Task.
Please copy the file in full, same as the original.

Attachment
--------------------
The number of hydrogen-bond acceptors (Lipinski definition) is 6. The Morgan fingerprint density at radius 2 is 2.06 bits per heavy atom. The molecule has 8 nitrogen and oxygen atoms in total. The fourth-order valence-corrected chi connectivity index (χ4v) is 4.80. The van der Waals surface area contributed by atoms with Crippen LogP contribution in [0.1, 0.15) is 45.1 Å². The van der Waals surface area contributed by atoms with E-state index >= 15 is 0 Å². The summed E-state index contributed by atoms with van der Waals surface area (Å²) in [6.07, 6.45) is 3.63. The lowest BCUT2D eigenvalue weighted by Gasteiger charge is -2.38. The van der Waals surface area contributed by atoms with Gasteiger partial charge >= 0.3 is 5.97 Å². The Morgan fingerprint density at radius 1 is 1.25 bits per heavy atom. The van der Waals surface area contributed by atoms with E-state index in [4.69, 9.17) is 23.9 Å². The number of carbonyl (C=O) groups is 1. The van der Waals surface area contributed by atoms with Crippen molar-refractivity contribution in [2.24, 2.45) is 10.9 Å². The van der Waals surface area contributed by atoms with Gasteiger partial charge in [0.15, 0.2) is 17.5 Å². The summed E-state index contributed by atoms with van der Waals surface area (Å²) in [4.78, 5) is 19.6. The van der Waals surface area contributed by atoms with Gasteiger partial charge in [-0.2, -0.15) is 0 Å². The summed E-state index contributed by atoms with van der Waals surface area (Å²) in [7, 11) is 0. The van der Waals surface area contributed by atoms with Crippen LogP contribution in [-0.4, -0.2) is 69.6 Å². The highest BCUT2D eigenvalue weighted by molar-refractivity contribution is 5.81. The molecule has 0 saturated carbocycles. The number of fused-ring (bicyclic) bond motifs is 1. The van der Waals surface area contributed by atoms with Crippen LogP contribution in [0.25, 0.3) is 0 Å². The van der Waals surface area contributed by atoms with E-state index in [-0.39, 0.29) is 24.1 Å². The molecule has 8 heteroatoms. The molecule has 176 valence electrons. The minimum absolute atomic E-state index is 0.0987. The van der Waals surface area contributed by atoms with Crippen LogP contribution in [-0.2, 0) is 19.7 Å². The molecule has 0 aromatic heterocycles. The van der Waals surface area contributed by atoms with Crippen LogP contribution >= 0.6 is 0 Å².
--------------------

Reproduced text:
The number of hydrogen-bond acceptors (Lipinski definition) is 6. The Morgan fingerprint density at radius 2 is 2.06 bits per heavy atom. The molecule has 8 nitrogen and oxygen atoms in total. The fourth-order valence-corrected chi connectivity index (χ4v) is 4.80. The van der Waals surface area contributed by atoms with Crippen LogP contribution in [0.1, 0.15) is 45.1 Å². The van der Waals surface area contributed by atoms with E-state index >= 15 is 0 Å². The summed E-state index contributed by atoms with van der Waals surface area (Å²) in [6.07, 6.45) is 3.63. The lowest BCUT2D eigenvalue weighted by Gasteiger charge is -2.38. The van der Waals surface area contributed by atoms with Gasteiger partial charge >= 0.3 is 5.97 Å². The Morgan fingerprint density at radius 1 is 1.25 bits per heavy atom. The van der Waals surface area contributed by atoms with E-state index in [4.69, 9.17) is 23.9 Å². The number of carbonyl (C=O) groups is 1. The van der Waals surface area contributed by atoms with Crippen molar-refractivity contribution in [2.24, 2.45) is 10.9 Å². The van der Waals surface area contributed by atoms with Gasteiger partial charge in [0.15, 0.2) is 17.5 Å². The summed E-state index contributed by atoms with van der Waals surface area (Å²) in [4.78, 5) is 19.6. The van der Waals surface area contributed by atoms with Gasteiger partial charge in [-0.2, -0.15) is 0 Å². The summed E-state index contributed by atoms with van der Waals surface area (Å²) in [7, 11) is 0. The van der Waals surface area contributed by atoms with Crippen LogP contribution in [-0.4, -0.2) is 69.6 Å². The highest BCUT2D eigenvalue weighted by molar-refractivity contribution is 5.81. The molecule has 0 saturated carbocycles. The number of fused-ring (bicyclic) bond motifs is 1. The van der Waals surface area contributed by atoms with Crippen LogP contribution in [0.25, 0.3) is 0 Å². The van der Waals surface area contributed by atoms with E-state index in [-0.39, 0.29) is 24.1 Å². The molecule has 8 heteroatoms. The molecule has 176 valence electrons. The minimum absolute atomic E-state index is 0.0987. The van der Waals surface area contributed by atoms with Crippen LogP contribution in [-0.2, 0) is 19.7 Å². The molecule has 0 aromatic heterocycles. The van der Waals surface area contributed by atoms with Crippen LogP contribution >= 0.6 is 0 Å².